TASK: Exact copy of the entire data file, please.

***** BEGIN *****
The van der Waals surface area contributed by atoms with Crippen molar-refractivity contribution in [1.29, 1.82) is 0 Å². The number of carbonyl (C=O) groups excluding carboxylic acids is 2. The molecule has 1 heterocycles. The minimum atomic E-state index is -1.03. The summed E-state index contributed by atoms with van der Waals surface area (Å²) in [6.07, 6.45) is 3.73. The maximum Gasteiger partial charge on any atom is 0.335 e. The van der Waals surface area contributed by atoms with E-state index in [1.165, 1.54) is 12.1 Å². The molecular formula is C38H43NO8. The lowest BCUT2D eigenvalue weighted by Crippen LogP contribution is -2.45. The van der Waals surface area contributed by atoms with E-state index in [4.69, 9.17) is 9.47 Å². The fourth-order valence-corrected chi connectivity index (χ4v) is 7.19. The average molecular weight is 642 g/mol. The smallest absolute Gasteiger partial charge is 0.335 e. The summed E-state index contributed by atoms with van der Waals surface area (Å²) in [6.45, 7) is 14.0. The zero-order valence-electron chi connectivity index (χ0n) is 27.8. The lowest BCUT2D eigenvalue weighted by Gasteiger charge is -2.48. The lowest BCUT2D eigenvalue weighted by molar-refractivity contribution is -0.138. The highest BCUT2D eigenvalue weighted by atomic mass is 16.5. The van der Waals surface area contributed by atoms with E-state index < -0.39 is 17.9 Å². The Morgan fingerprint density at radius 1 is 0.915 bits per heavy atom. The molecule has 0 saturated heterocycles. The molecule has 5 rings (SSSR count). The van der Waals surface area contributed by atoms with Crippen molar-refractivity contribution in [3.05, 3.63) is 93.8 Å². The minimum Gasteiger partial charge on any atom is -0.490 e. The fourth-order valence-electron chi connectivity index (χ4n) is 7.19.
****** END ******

The van der Waals surface area contributed by atoms with Crippen molar-refractivity contribution in [1.29, 1.82) is 0 Å². The number of carbonyl (C=O) groups excluding carboxylic acids is 2. The molecule has 1 heterocycles. The minimum atomic E-state index is -1.03. The summed E-state index contributed by atoms with van der Waals surface area (Å²) in [6.07, 6.45) is 3.73. The maximum Gasteiger partial charge on any atom is 0.335 e. The van der Waals surface area contributed by atoms with E-state index in [1.165, 1.54) is 12.1 Å². The molecular formula is C38H43NO8. The lowest BCUT2D eigenvalue weighted by Crippen LogP contribution is -2.45. The van der Waals surface area contributed by atoms with E-state index in [4.69, 9.17) is 9.47 Å². The fourth-order valence-corrected chi connectivity index (χ4v) is 7.19. The average molecular weight is 642 g/mol. The smallest absolute Gasteiger partial charge is 0.335 e. The summed E-state index contributed by atoms with van der Waals surface area (Å²) in [6.45, 7) is 14.0. The zero-order valence-electron chi connectivity index (χ0n) is 27.8. The lowest BCUT2D eigenvalue weighted by Gasteiger charge is -2.48. The lowest BCUT2D eigenvalue weighted by molar-refractivity contribution is -0.138. The highest BCUT2D eigenvalue weighted by atomic mass is 16.5. The van der Waals surface area contributed by atoms with E-state index < -0.39 is 17.9 Å². The Morgan fingerprint density at radius 1 is 0.915 bits per heavy atom. The molecule has 0 saturated heterocycles. The molecule has 5 rings (SSSR count). The van der Waals surface area contributed by atoms with Crippen molar-refractivity contribution in [3.05, 3.63) is 93.8 Å². The minimum Gasteiger partial charge on any atom is -0.490 e. The fourth-order valence-electron chi connectivity index (χ4n) is 7.19.